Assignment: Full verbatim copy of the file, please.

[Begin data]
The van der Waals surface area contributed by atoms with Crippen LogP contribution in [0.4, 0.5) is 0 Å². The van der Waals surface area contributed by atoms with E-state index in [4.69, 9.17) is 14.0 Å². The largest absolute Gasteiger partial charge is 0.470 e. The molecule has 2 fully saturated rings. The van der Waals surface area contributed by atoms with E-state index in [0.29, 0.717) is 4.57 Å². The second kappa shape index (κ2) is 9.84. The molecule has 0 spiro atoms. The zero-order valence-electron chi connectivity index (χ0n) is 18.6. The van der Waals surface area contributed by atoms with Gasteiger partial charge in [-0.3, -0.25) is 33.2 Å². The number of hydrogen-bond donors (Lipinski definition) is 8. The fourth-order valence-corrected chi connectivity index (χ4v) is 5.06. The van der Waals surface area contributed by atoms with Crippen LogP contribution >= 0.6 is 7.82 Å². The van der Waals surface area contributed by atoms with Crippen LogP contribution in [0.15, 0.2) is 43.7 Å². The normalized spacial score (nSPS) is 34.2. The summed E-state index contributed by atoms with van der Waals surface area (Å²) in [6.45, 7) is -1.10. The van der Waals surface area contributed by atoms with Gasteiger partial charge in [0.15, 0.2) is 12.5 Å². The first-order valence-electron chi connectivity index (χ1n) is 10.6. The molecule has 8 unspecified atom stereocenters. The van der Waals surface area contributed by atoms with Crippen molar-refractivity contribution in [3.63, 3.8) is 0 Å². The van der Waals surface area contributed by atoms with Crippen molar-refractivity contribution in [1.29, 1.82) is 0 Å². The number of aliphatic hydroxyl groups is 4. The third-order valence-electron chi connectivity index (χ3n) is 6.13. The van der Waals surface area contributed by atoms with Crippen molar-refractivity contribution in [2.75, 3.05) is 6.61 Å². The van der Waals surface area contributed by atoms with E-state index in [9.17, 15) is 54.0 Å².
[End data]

The van der Waals surface area contributed by atoms with Crippen LogP contribution in [0.4, 0.5) is 0 Å². The van der Waals surface area contributed by atoms with E-state index in [4.69, 9.17) is 14.0 Å². The largest absolute Gasteiger partial charge is 0.470 e. The molecule has 2 fully saturated rings. The van der Waals surface area contributed by atoms with E-state index in [0.29, 0.717) is 4.57 Å². The second kappa shape index (κ2) is 9.84. The molecule has 0 spiro atoms. The zero-order valence-electron chi connectivity index (χ0n) is 18.6. The van der Waals surface area contributed by atoms with Gasteiger partial charge in [-0.3, -0.25) is 33.2 Å². The number of hydrogen-bond donors (Lipinski definition) is 8. The fourth-order valence-corrected chi connectivity index (χ4v) is 5.06. The van der Waals surface area contributed by atoms with Crippen LogP contribution >= 0.6 is 7.82 Å². The van der Waals surface area contributed by atoms with Crippen LogP contribution in [0.15, 0.2) is 43.7 Å². The normalized spacial score (nSPS) is 34.2. The summed E-state index contributed by atoms with van der Waals surface area (Å²) in [6.45, 7) is -1.10. The van der Waals surface area contributed by atoms with Gasteiger partial charge in [0.15, 0.2) is 12.5 Å². The first-order valence-electron chi connectivity index (χ1n) is 10.6. The molecule has 8 unspecified atom stereocenters. The van der Waals surface area contributed by atoms with Crippen molar-refractivity contribution in [3.63, 3.8) is 0 Å². The van der Waals surface area contributed by atoms with Crippen molar-refractivity contribution in [1.29, 1.82) is 0 Å². The number of aliphatic hydroxyl groups is 4. The third-order valence-electron chi connectivity index (χ3n) is 6.13. The van der Waals surface area contributed by atoms with Crippen molar-refractivity contribution in [2.75, 3.05) is 6.61 Å². The van der Waals surface area contributed by atoms with E-state index in [9.17, 15) is 54.0 Å².